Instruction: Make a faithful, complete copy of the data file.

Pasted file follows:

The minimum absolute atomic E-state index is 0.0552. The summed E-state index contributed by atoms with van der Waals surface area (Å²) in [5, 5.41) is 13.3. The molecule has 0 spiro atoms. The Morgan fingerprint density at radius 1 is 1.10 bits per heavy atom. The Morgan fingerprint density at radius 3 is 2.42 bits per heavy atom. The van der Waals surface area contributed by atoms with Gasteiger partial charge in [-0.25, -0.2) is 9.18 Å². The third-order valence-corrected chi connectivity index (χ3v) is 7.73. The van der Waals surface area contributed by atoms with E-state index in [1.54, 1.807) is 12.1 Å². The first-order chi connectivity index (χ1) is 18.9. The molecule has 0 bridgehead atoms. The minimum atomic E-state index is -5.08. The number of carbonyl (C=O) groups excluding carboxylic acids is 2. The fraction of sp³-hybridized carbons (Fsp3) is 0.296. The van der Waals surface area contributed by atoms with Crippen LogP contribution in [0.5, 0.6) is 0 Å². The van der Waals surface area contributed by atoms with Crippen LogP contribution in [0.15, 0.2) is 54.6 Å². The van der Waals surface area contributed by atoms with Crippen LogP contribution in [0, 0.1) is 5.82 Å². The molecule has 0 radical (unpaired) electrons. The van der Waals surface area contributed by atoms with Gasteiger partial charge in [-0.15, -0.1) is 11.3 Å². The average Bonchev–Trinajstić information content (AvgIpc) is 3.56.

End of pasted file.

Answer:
The minimum absolute atomic E-state index is 0.0552. The summed E-state index contributed by atoms with van der Waals surface area (Å²) in [5, 5.41) is 13.3. The molecule has 0 spiro atoms. The Morgan fingerprint density at radius 1 is 1.10 bits per heavy atom. The Morgan fingerprint density at radius 3 is 2.42 bits per heavy atom. The van der Waals surface area contributed by atoms with Gasteiger partial charge in [-0.25, -0.2) is 9.18 Å². The third-order valence-corrected chi connectivity index (χ3v) is 7.73. The van der Waals surface area contributed by atoms with E-state index in [1.54, 1.807) is 12.1 Å². The first-order chi connectivity index (χ1) is 18.9. The molecule has 0 bridgehead atoms. The minimum atomic E-state index is -5.08. The number of carbonyl (C=O) groups excluding carboxylic acids is 2. The fraction of sp³-hybridized carbons (Fsp3) is 0.296. The van der Waals surface area contributed by atoms with Crippen LogP contribution in [0.5, 0.6) is 0 Å². The van der Waals surface area contributed by atoms with Crippen LogP contribution in [0.15, 0.2) is 54.6 Å². The van der Waals surface area contributed by atoms with Crippen LogP contribution in [0, 0.1) is 5.82 Å². The molecule has 0 radical (unpaired) electrons. The van der Waals surface area contributed by atoms with Gasteiger partial charge in [-0.15, -0.1) is 11.3 Å². The average Bonchev–Trinajstić information content (AvgIpc) is 3.56.